And then you go and dig yourself deeper.
legallyblonde27 wrote:Seeing as everyone in the class would have a 100% chance of being in the top of the class before any grades are even recorded, the logic actually does make sense.
Yes, everyone is at the top of the class before any grades are issued
. Therefore, a student who has been issued a scholarship has a 100% chance of keeping that scholarship until grades are issued
. That was never in dispute, nor is it relevant.
However, once grades are issued, only those students whose grades are in (what last year was) the top 15% of the class get to keep their scholarships. Therefore, by definition
, a previously untested (in terms of law school exams) student has a 15% chance of keeping his/her scholarship.
It's an unknown number, to which no one even has a clue what it might be.
Do you understand what probabilities are? Their entire purpose is to assign levels of chance to unknown events. It doesn't matter that you
are convinced that you are going to excel. You know nothing about your prospective classmates. For that matter, you haven't even taken the LSAT or been accepted for admission. To claim that you have an 85% chance of keeping a prospective scholarship to an institution to which you haven't even applied is both wishful thinking and ignorance.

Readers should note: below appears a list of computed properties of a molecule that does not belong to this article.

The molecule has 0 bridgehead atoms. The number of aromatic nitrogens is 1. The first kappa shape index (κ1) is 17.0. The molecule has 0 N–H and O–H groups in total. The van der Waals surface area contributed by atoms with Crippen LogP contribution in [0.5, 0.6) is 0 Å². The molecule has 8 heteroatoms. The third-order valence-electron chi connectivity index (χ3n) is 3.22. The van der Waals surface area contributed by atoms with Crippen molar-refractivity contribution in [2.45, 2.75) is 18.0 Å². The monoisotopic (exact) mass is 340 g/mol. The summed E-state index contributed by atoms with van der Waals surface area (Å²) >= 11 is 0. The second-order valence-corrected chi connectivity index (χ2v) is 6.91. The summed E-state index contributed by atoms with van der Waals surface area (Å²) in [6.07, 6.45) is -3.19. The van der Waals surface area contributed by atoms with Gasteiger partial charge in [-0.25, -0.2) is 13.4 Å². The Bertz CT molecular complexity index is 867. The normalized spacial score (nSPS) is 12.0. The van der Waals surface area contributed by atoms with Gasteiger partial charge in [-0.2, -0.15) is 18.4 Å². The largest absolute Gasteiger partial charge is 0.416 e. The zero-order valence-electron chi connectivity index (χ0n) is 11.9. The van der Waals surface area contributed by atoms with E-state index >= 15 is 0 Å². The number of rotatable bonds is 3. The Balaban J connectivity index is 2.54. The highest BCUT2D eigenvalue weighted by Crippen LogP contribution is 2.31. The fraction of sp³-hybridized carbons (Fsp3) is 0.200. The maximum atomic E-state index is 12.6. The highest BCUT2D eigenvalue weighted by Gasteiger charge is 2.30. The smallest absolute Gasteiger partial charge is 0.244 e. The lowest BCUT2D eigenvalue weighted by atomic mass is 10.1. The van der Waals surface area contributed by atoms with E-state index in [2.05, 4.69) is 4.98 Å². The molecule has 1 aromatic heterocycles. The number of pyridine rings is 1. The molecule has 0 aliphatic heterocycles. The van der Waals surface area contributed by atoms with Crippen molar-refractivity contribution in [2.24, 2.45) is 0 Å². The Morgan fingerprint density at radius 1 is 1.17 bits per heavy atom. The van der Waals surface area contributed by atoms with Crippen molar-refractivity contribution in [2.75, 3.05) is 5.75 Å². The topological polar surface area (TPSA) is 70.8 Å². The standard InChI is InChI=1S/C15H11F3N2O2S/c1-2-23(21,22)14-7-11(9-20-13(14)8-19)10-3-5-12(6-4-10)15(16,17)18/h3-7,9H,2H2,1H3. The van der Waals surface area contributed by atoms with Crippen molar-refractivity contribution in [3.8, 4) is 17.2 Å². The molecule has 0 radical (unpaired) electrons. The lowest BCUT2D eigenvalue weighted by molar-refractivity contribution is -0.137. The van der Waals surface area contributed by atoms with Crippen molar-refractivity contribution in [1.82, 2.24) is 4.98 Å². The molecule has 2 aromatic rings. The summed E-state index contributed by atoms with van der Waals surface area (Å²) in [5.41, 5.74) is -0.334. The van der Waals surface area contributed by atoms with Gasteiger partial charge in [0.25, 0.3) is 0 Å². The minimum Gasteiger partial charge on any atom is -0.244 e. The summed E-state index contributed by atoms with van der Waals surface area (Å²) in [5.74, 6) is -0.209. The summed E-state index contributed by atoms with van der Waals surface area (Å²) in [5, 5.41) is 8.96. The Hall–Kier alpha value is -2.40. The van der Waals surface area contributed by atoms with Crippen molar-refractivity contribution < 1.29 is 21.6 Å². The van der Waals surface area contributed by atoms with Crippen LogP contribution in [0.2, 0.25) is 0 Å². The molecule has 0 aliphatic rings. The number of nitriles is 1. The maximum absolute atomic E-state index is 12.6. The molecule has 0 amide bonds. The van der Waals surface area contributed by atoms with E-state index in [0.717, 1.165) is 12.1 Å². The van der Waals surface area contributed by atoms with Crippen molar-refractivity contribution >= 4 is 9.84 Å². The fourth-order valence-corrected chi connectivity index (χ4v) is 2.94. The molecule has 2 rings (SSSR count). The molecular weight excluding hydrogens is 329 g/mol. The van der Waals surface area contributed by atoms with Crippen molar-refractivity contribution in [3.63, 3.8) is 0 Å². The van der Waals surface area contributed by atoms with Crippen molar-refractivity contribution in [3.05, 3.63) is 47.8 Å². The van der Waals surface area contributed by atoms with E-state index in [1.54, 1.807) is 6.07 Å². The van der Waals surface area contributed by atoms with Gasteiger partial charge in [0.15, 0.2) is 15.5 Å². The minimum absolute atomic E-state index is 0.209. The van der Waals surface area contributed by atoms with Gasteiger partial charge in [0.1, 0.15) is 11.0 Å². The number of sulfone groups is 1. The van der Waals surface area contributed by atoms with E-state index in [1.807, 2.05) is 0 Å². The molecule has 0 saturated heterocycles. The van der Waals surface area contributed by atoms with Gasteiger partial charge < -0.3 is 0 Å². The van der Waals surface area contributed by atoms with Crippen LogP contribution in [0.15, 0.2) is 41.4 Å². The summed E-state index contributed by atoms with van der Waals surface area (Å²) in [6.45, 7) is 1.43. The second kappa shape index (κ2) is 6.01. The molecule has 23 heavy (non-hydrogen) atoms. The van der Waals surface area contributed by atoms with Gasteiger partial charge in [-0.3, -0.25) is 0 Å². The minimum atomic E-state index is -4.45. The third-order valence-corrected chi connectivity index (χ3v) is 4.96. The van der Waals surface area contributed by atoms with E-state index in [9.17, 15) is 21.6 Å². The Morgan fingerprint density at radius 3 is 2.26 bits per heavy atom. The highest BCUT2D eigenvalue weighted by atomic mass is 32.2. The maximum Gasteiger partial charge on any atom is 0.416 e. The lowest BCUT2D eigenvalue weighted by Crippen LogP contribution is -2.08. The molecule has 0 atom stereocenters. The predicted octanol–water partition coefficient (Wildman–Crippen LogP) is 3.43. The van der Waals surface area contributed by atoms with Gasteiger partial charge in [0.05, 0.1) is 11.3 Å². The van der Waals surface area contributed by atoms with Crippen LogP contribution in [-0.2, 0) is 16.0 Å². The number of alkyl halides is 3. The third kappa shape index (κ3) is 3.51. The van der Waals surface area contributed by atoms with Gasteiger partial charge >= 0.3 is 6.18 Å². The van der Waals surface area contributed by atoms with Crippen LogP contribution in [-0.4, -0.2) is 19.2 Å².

Frankly, I wouldn't have said anything if not for your defensiveness. Rad law is right. Akron is ripping its students off. It is providing a large number of scholarships to incoming 1L's while putting conditions on the money that absolutely guarantee that most of those students will lose those scholarships one-sixth of the way through law school. Once they've lost those scholarships, those students two options: pay sticker or pack it in. Knowing that most students won't do so, particularly if their grades are, say, above median, the school stands to rake in tuition money from a bunch of students that likely wouldn't have chosen to attend if they knew that they'd have to pay sticker for five semesters.